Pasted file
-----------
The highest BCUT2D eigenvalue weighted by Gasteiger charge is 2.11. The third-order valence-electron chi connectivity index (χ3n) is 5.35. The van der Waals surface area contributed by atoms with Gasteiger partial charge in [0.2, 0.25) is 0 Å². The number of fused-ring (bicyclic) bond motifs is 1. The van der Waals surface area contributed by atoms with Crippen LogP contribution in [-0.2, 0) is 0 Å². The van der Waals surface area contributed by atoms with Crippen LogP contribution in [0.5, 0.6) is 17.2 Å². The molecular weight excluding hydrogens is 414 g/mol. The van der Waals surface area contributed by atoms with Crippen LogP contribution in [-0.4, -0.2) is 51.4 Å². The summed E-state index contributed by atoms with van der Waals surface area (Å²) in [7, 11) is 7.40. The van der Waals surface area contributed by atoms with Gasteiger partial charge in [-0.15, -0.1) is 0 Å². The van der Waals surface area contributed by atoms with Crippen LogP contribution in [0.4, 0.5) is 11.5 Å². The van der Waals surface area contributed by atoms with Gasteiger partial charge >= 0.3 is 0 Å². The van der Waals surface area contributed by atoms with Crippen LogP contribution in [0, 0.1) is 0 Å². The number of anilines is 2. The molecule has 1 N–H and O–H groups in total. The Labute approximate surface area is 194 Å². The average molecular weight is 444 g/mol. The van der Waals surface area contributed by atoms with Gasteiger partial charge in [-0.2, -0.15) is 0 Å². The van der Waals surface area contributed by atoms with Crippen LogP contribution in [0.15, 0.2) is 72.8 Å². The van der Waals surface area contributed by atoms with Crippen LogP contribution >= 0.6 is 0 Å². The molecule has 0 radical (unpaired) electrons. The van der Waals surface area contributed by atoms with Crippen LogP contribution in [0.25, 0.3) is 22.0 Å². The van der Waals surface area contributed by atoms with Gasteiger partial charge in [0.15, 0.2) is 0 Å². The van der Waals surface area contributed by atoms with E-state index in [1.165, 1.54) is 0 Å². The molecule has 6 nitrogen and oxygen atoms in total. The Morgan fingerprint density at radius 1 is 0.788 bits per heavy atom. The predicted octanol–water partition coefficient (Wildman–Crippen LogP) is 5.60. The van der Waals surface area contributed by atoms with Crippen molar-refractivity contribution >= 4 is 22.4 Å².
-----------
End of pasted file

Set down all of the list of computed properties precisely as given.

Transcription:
The highest BCUT2D eigenvalue weighted by Gasteiger charge is 2.11. The third-order valence-electron chi connectivity index (χ3n) is 5.35. The van der Waals surface area contributed by atoms with Gasteiger partial charge in [0.2, 0.25) is 0 Å². The number of fused-ring (bicyclic) bond motifs is 1. The van der Waals surface area contributed by atoms with Crippen LogP contribution in [-0.2, 0) is 0 Å². The van der Waals surface area contributed by atoms with Crippen LogP contribution in [0.5, 0.6) is 17.2 Å². The molecular weight excluding hydrogens is 414 g/mol. The van der Waals surface area contributed by atoms with Crippen LogP contribution in [-0.4, -0.2) is 51.4 Å². The summed E-state index contributed by atoms with van der Waals surface area (Å²) in [7, 11) is 7.40. The van der Waals surface area contributed by atoms with Gasteiger partial charge in [-0.15, -0.1) is 0 Å². The van der Waals surface area contributed by atoms with Crippen LogP contribution in [0.4, 0.5) is 11.5 Å². The van der Waals surface area contributed by atoms with Gasteiger partial charge >= 0.3 is 0 Å². The van der Waals surface area contributed by atoms with Crippen LogP contribution in [0, 0.1) is 0 Å². The number of anilines is 2. The molecule has 1 N–H and O–H groups in total. The Labute approximate surface area is 194 Å². The average molecular weight is 444 g/mol. The van der Waals surface area contributed by atoms with Gasteiger partial charge in [-0.2, -0.15) is 0 Å². The van der Waals surface area contributed by atoms with Crippen LogP contribution in [0.15, 0.2) is 72.8 Å². The van der Waals surface area contributed by atoms with Crippen LogP contribution >= 0.6 is 0 Å². The molecule has 0 radical (unpaired) electrons. The van der Waals surface area contributed by atoms with Crippen LogP contribution in [0.25, 0.3) is 22.0 Å². The van der Waals surface area contributed by atoms with Gasteiger partial charge in [0.15, 0.2) is 0 Å². The van der Waals surface area contributed by atoms with E-state index in [1.165, 1.54) is 0 Å². The molecule has 6 nitrogen and oxygen atoms in total. The Morgan fingerprint density at radius 1 is 0.788 bits per heavy atom. The predicted octanol–water partition coefficient (Wildman–Crippen LogP) is 5.60. The van der Waals surface area contributed by atoms with Crippen molar-refractivity contribution >= 4 is 22.4 Å².